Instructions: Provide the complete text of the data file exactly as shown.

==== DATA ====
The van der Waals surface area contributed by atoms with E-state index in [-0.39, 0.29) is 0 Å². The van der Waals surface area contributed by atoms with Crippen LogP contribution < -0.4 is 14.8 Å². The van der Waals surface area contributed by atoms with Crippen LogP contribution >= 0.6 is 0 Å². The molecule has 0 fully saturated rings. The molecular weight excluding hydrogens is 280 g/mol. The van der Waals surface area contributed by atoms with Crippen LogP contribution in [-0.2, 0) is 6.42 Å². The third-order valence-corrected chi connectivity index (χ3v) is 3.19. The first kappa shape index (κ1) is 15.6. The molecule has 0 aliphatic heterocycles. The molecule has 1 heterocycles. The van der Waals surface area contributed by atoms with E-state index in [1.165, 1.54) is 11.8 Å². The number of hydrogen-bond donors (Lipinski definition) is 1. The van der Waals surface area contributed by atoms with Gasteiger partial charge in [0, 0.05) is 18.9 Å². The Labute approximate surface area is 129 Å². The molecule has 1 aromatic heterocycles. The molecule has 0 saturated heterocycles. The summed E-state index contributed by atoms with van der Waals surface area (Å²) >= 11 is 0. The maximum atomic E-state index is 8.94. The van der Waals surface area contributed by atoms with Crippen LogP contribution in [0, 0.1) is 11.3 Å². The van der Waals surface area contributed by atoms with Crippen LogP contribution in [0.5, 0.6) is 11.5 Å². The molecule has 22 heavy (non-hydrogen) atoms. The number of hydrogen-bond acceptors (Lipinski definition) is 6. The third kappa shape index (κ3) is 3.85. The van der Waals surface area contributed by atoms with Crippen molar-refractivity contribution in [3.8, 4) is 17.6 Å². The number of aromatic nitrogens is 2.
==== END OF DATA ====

The van der Waals surface area contributed by atoms with E-state index in [-0.39, 0.29) is 0 Å². The van der Waals surface area contributed by atoms with Crippen LogP contribution < -0.4 is 14.8 Å². The van der Waals surface area contributed by atoms with Crippen LogP contribution >= 0.6 is 0 Å². The molecule has 0 fully saturated rings. The molecular weight excluding hydrogens is 280 g/mol. The van der Waals surface area contributed by atoms with Crippen LogP contribution in [-0.2, 0) is 6.42 Å². The third-order valence-corrected chi connectivity index (χ3v) is 3.19. The first kappa shape index (κ1) is 15.6. The molecule has 0 aliphatic heterocycles. The molecule has 1 heterocycles. The van der Waals surface area contributed by atoms with E-state index in [1.165, 1.54) is 11.8 Å². The number of hydrogen-bond donors (Lipinski definition) is 1. The van der Waals surface area contributed by atoms with Gasteiger partial charge in [0, 0.05) is 18.9 Å². The Labute approximate surface area is 129 Å². The molecule has 1 aromatic heterocycles. The molecule has 0 saturated heterocycles. The summed E-state index contributed by atoms with van der Waals surface area (Å²) >= 11 is 0. The maximum atomic E-state index is 8.94. The van der Waals surface area contributed by atoms with Crippen LogP contribution in [0, 0.1) is 11.3 Å². The van der Waals surface area contributed by atoms with Crippen LogP contribution in [0.5, 0.6) is 11.5 Å². The molecule has 22 heavy (non-hydrogen) atoms. The number of hydrogen-bond acceptors (Lipinski definition) is 6. The third kappa shape index (κ3) is 3.85. The van der Waals surface area contributed by atoms with Crippen molar-refractivity contribution in [3.8, 4) is 17.6 Å². The number of aromatic nitrogens is 2.